Single muscle fiber adaptations to resistance training in old (>80 yr) men: Evidence for limited skeletal muscle plasticity

Dustin Slivka, Ulrika Raue, Chris Hollon, Kiril Minchev, Scott Trappe

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122 Scopus citations


The purpose of this study was to investigate whole muscle and single muscle fiber adaptations in very old men in response to progressive resistance training (PRT). Six healthy independently living old men (82 ± 1 yr; range 80-86 yr, 74 ± 4 kg) resistance-trained the knee extensors (3 sets, 10 repetitions) at ∼70% one repetition maximum 3 days/wk for 12 wk. Whole thigh muscle cross-sectional area (CSA) was assessed before and after PRT using computed tomography (CT). Muscle biopsies were obtained from the vastus lateralis before and after the PRT program. Isolated myosin heavy chain (MHC) I and IIa single muscle fibers (n = 267; 142 pre; 125 post) were studied for diameter, peak tension, shortening velocity, and power. An additional set of isolated single muscle fibers (n = 2,215; 1,202 pre; 1,013 post) was used to identify MHC distribution. One repetition maximum knee extensor strength increased (P < 0.05) 23 ± 4 kg (56 ± 4 to 79 ± 7 kg; 41%). Muscle CSA increased (P < 0.05) 3 ± 1 cm2 (120 ± 7 to 123 ± 7 cm2; 2.5%). Single muscle fiber contractile function and MHC distribution were unaltered with PRT. These data indicate limited muscle plasticity at the single-muscle fiber level with a resistance-training program among the very old. The minor increases in whole muscle CSA coupled with the static nature of the myocellular profile indicate that the strength gains were primarily neurological. These data contrast typical muscle responses to resistance training in young (∼20 yr) and old (∼70 yr) humans and indicate that the physiological regulation of muscle remodeling is adversely modified in the oldest old.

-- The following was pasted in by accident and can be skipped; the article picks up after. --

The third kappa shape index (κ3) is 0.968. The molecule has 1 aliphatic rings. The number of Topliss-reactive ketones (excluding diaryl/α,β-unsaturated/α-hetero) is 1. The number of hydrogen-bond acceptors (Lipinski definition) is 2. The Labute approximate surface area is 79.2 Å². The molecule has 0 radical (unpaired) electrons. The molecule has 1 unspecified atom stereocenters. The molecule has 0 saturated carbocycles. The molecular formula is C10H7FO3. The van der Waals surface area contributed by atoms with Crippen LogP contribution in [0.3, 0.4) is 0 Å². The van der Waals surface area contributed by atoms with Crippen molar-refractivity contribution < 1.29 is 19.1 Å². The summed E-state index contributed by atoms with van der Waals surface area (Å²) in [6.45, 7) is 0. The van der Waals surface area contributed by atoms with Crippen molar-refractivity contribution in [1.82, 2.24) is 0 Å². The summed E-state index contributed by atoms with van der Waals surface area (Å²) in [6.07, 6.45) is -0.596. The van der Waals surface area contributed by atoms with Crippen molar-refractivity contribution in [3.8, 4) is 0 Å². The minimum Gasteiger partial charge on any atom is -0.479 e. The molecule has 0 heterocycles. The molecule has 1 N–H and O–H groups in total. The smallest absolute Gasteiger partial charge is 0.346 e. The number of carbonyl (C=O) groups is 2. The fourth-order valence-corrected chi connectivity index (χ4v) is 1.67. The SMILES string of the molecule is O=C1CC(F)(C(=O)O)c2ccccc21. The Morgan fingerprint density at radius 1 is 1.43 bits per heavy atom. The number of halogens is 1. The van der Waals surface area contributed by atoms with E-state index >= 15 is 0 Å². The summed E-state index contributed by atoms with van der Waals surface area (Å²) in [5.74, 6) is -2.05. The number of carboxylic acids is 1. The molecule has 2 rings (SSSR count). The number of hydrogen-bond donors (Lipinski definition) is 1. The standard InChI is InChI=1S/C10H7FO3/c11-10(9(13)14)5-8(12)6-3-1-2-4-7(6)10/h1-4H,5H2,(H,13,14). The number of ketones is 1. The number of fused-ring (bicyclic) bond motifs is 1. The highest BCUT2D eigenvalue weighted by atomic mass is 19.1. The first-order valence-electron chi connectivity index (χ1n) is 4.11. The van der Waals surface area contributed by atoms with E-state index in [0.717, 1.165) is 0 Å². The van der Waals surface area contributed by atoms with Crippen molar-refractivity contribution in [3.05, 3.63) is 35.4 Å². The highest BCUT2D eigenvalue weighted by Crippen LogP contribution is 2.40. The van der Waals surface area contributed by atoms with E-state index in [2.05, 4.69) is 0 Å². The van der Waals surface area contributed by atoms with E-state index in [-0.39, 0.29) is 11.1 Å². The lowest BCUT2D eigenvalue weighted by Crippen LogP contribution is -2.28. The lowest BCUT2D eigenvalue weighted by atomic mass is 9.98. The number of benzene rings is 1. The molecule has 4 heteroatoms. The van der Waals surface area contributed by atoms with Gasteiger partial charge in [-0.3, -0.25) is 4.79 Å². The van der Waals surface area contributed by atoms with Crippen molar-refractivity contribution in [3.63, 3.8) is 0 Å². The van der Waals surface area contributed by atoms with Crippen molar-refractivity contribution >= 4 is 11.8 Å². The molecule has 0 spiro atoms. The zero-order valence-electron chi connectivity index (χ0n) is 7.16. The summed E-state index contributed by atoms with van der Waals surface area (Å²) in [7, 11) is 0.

Original languageEnglish
Pages (from-to)R273-R280
JournalAmerican Journal of Physiology - Regulatory Integrative and Comparative Physiology
Issue number1
StatePublished - Jul 2008


  • Aging
  • Contractile function
  • Sarcopenia


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